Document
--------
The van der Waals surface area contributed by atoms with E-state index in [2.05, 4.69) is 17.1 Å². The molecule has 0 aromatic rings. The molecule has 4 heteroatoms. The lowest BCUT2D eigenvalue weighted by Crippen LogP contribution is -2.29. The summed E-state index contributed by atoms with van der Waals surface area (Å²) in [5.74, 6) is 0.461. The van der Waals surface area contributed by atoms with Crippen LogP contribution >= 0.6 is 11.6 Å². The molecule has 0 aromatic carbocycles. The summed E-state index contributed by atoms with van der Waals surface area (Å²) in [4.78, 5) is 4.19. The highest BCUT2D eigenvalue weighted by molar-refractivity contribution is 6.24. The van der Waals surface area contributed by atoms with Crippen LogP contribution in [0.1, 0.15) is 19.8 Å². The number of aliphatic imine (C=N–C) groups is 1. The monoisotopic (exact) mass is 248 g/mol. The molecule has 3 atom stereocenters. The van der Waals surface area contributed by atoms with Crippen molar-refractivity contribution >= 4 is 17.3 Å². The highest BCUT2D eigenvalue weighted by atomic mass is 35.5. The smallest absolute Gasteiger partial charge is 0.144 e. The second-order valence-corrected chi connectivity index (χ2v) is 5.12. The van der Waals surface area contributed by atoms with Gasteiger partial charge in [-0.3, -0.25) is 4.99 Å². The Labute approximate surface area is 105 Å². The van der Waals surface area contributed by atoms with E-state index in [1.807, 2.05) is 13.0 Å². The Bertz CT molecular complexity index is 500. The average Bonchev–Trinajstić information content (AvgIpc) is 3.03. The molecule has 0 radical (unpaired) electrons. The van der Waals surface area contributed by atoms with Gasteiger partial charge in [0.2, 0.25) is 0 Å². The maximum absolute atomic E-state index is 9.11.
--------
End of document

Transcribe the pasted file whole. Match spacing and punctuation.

The van der Waals surface area contributed by atoms with E-state index in [2.05, 4.69) is 17.1 Å². The molecule has 0 aromatic rings. The molecule has 4 heteroatoms. The lowest BCUT2D eigenvalue weighted by Crippen LogP contribution is -2.29. The summed E-state index contributed by atoms with van der Waals surface area (Å²) in [5.74, 6) is 0.461. The van der Waals surface area contributed by atoms with Crippen LogP contribution >= 0.6 is 11.6 Å². The molecule has 0 aromatic carbocycles. The summed E-state index contributed by atoms with van der Waals surface area (Å²) in [4.78, 5) is 4.19. The highest BCUT2D eigenvalue weighted by molar-refractivity contribution is 6.24. The van der Waals surface area contributed by atoms with Crippen LogP contribution in [0.1, 0.15) is 19.8 Å². The number of aliphatic imine (C=N–C) groups is 1. The monoisotopic (exact) mass is 248 g/mol. The molecule has 3 atom stereocenters. The van der Waals surface area contributed by atoms with Crippen molar-refractivity contribution >= 4 is 17.3 Å². The highest BCUT2D eigenvalue weighted by atomic mass is 35.5. The smallest absolute Gasteiger partial charge is 0.144 e. The second-order valence-corrected chi connectivity index (χ2v) is 5.12. The van der Waals surface area contributed by atoms with Gasteiger partial charge in [-0.3, -0.25) is 4.99 Å². The Labute approximate surface area is 105 Å². The van der Waals surface area contributed by atoms with E-state index in [1.807, 2.05) is 13.0 Å². The Bertz CT molecular complexity index is 500. The average Bonchev–Trinajstić information content (AvgIpc) is 3.03. The molecule has 0 radical (unpaired) electrons. The van der Waals surface area contributed by atoms with Gasteiger partial charge in [0.2, 0.25) is 0 Å². The maximum absolute atomic E-state index is 9.11.